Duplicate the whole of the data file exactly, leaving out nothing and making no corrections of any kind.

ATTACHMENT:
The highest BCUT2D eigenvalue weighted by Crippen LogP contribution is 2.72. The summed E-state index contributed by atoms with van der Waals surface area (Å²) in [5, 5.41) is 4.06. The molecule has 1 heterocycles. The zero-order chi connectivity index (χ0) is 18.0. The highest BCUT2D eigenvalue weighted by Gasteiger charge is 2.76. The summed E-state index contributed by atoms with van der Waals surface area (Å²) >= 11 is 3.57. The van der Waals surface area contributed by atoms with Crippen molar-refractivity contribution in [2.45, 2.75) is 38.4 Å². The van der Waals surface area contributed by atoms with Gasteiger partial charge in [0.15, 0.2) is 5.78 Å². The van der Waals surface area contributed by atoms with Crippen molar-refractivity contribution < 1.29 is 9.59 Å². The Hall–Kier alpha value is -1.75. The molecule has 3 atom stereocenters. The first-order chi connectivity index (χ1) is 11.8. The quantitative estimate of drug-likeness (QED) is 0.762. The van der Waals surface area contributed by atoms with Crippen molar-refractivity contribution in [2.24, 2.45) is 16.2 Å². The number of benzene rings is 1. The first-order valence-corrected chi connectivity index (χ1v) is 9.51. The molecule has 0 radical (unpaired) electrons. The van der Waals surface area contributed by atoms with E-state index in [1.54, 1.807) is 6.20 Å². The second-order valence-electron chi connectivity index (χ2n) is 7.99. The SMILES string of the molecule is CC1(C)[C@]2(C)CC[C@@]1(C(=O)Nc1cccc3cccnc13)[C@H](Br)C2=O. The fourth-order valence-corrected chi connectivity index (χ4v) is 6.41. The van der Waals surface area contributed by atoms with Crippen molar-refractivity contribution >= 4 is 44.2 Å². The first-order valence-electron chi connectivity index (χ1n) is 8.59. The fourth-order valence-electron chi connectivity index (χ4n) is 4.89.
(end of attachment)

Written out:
The highest BCUT2D eigenvalue weighted by Crippen LogP contribution is 2.72. The summed E-state index contributed by atoms with van der Waals surface area (Å²) in [5, 5.41) is 4.06. The molecule has 1 heterocycles. The zero-order chi connectivity index (χ0) is 18.0. The highest BCUT2D eigenvalue weighted by Gasteiger charge is 2.76. The summed E-state index contributed by atoms with van der Waals surface area (Å²) >= 11 is 3.57. The van der Waals surface area contributed by atoms with Crippen molar-refractivity contribution in [2.45, 2.75) is 38.4 Å². The van der Waals surface area contributed by atoms with Gasteiger partial charge in [0.15, 0.2) is 5.78 Å². The van der Waals surface area contributed by atoms with Crippen molar-refractivity contribution < 1.29 is 9.59 Å². The Hall–Kier alpha value is -1.75. The molecule has 3 atom stereocenters. The first-order chi connectivity index (χ1) is 11.8. The quantitative estimate of drug-likeness (QED) is 0.762. The van der Waals surface area contributed by atoms with Crippen molar-refractivity contribution in [2.24, 2.45) is 16.2 Å². The number of benzene rings is 1. The first-order valence-corrected chi connectivity index (χ1v) is 9.51. The molecule has 0 radical (unpaired) electrons. The van der Waals surface area contributed by atoms with E-state index in [1.54, 1.807) is 6.20 Å². The second-order valence-electron chi connectivity index (χ2n) is 7.99. The SMILES string of the molecule is CC1(C)[C@]2(C)CC[C@@]1(C(=O)Nc1cccc3cccnc13)[C@H](Br)C2=O. The fourth-order valence-corrected chi connectivity index (χ4v) is 6.41. The van der Waals surface area contributed by atoms with Crippen molar-refractivity contribution >= 4 is 44.2 Å². The first-order valence-electron chi connectivity index (χ1n) is 8.59. The fourth-order valence-electron chi connectivity index (χ4n) is 4.89.